Marianne McClary is the co-anchor of “Good Day Sacramento”, the valley’s top-rated morning news and information program, which has been on the air since 1995.
With the ink barely dry on her college diploma, she got an internship at Fox station KCPQ-TV in Tacoma, Washington, running teleprompter and writing news updates. They hired her on, but disbanded its news department three years later.
She landed her first full-time anchoring gig in Kennewick, Washington at KNDU-TV — a funeral home converted to a television station (some say the place was haunted). From there, it was off to the bright lights of Las Vegas at ABC station KTNV-TV, followed by the Phoenix desert for a four-year stint as weekend anchor on NBC affiliate KPNX-TV where she was nominated for three Emmy® awards.
In July of 1995, in an effort to evade the Arizona heat, Marianne flew to Sacramento to interview for what she thought was a host position for a nighttime TV call-in show. Unenthusiastic about that prospect, she quickly learned it was the secret start of the program that would be come “Good Day Sacramento”. She jumped onboard the fledgling show, packing up her house and moving to Northern California to launch the then three-hour morning newscast. Since its start in 1995, “Good Day Sacramento” has expanded twice – and is now a live 5½-hour program.
Marianne grew up in Seattle and is the oldest of three kids, all girls. Being a bridesmaid eight times, finally paid off! Marianne was married in April 2007. She and her husband Scott live in Carmichael with their feline dependents, Mushi and Suki.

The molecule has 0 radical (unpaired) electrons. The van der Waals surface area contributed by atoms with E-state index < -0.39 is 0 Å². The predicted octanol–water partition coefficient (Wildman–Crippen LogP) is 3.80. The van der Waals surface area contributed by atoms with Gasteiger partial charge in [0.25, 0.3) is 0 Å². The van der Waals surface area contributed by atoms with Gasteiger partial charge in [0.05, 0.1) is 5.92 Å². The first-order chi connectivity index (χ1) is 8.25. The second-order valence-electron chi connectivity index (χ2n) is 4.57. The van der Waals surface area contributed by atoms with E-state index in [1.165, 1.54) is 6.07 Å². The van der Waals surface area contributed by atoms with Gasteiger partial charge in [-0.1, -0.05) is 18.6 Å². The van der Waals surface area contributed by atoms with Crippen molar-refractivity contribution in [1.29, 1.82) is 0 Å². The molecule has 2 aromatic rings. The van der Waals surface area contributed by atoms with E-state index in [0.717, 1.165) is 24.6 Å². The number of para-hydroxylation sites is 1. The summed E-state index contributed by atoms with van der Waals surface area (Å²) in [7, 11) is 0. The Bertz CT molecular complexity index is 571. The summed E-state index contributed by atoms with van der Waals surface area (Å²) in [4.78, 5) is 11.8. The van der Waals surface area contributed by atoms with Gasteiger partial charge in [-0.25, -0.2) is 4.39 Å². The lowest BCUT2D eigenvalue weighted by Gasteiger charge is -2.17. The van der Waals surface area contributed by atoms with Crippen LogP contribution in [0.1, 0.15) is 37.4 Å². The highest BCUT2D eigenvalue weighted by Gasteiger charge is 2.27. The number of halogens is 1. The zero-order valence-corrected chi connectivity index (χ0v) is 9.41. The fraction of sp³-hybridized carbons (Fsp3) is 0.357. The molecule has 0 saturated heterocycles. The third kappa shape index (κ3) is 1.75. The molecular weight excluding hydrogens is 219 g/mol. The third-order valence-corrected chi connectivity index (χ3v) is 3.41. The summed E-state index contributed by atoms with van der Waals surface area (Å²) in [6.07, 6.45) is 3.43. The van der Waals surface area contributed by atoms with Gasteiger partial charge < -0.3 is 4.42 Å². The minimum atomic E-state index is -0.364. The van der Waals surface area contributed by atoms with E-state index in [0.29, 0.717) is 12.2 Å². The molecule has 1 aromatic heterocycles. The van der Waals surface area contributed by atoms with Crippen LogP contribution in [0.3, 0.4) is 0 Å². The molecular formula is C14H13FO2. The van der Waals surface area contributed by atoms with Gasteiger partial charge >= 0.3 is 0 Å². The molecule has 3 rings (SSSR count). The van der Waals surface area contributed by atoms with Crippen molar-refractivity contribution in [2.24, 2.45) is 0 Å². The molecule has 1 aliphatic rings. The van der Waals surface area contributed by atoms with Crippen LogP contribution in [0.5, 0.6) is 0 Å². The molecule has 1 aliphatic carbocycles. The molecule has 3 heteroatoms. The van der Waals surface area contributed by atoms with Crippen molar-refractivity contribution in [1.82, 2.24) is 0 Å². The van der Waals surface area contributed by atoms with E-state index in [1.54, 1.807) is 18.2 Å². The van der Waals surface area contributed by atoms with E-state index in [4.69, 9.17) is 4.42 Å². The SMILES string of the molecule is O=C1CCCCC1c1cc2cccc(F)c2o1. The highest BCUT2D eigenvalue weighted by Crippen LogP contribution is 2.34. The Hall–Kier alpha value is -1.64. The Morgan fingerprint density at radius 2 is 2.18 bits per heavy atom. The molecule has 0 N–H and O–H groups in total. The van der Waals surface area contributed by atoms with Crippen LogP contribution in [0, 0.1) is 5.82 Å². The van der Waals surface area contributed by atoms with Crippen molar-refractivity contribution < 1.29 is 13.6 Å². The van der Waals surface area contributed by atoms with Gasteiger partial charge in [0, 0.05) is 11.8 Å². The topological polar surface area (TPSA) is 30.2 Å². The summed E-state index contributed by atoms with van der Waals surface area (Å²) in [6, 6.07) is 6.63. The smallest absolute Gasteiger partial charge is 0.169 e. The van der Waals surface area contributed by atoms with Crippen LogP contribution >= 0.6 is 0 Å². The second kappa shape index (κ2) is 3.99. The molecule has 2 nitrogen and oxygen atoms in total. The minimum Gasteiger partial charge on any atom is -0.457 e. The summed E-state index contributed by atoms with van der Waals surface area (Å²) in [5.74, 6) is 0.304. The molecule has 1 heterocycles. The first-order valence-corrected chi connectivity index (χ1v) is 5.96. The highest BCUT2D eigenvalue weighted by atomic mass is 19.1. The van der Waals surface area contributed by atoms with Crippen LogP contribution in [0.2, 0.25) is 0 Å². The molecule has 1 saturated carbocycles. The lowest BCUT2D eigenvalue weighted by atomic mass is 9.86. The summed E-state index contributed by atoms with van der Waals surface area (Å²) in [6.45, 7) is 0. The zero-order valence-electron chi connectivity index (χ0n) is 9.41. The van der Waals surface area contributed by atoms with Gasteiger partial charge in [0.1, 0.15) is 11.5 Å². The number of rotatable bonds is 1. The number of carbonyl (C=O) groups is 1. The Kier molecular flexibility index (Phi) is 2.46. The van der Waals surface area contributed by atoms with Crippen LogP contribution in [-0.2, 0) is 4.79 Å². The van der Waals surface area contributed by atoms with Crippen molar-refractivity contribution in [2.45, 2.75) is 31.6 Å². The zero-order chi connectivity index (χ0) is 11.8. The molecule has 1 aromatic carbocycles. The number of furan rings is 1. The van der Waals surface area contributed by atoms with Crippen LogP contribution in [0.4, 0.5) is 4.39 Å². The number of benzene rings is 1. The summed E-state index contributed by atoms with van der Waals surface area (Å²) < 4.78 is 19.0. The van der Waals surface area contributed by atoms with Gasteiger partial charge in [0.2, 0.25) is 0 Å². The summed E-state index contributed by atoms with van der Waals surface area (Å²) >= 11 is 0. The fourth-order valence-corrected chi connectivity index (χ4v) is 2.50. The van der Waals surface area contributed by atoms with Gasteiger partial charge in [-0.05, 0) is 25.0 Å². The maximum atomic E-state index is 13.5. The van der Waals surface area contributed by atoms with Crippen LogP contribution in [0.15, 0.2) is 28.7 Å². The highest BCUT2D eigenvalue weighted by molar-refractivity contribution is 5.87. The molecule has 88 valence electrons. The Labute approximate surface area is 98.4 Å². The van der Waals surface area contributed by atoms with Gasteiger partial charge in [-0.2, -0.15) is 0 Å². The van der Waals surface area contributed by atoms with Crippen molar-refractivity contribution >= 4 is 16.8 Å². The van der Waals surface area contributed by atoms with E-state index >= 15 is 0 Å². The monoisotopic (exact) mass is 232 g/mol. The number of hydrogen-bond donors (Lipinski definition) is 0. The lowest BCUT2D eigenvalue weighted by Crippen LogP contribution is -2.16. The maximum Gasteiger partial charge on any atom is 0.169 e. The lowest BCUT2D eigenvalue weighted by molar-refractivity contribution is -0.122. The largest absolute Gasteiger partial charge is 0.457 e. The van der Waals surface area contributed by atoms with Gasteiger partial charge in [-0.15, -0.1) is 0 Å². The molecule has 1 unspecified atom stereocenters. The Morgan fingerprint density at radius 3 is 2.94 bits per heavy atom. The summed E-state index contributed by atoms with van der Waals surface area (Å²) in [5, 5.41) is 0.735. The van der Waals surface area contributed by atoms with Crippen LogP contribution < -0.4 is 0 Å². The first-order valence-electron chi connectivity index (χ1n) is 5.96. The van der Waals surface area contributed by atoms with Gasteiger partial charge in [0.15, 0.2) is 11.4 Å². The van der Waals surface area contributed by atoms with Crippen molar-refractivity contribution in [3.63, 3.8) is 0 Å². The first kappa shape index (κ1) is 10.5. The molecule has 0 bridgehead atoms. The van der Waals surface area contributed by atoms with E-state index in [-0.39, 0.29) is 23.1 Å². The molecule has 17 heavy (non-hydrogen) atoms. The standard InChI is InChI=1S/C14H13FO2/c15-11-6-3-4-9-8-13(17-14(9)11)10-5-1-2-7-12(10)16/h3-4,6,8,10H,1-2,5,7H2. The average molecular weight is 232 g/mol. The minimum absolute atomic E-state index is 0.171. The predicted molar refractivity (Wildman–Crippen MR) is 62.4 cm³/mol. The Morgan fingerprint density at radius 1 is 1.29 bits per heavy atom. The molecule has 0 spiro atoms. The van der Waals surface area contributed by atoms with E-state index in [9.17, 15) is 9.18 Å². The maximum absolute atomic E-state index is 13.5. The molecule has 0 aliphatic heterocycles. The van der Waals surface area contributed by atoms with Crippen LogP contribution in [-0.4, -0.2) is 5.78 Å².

Ivy had what’s called maladjustment syndrome. It’s detachment from the mother, not knowing how to suckle or even lay down on its own. It was long thought the condition was caused by oxygen deprivation during birth, but Aleman and Dr. John Madigan now think it’s something else.
They’re a team of 15 UC Davis student resident firefighters. They train alongside career firefighters and help out on real emergency calls. In exchange for certain shifts a month, they get free housing at Station 34, and they’re paid for any hours beyond what’s required.
She and co-founder Pamela Hale Mitchell say they’re worried about the increasing number of American children diagnosed on the autism spectrum, now 1-in-68. At 22, they age out of the public education system.
Fish live in pools below floating beds of vegetables and herbs. The wastewater from the fish is pumped up to the plants, which eat it up and filter the water so it can be reused.
Patients are seeking chiropractic care for more than just back and neck pain—some are using chiropractors for sports injuries and migraine relief.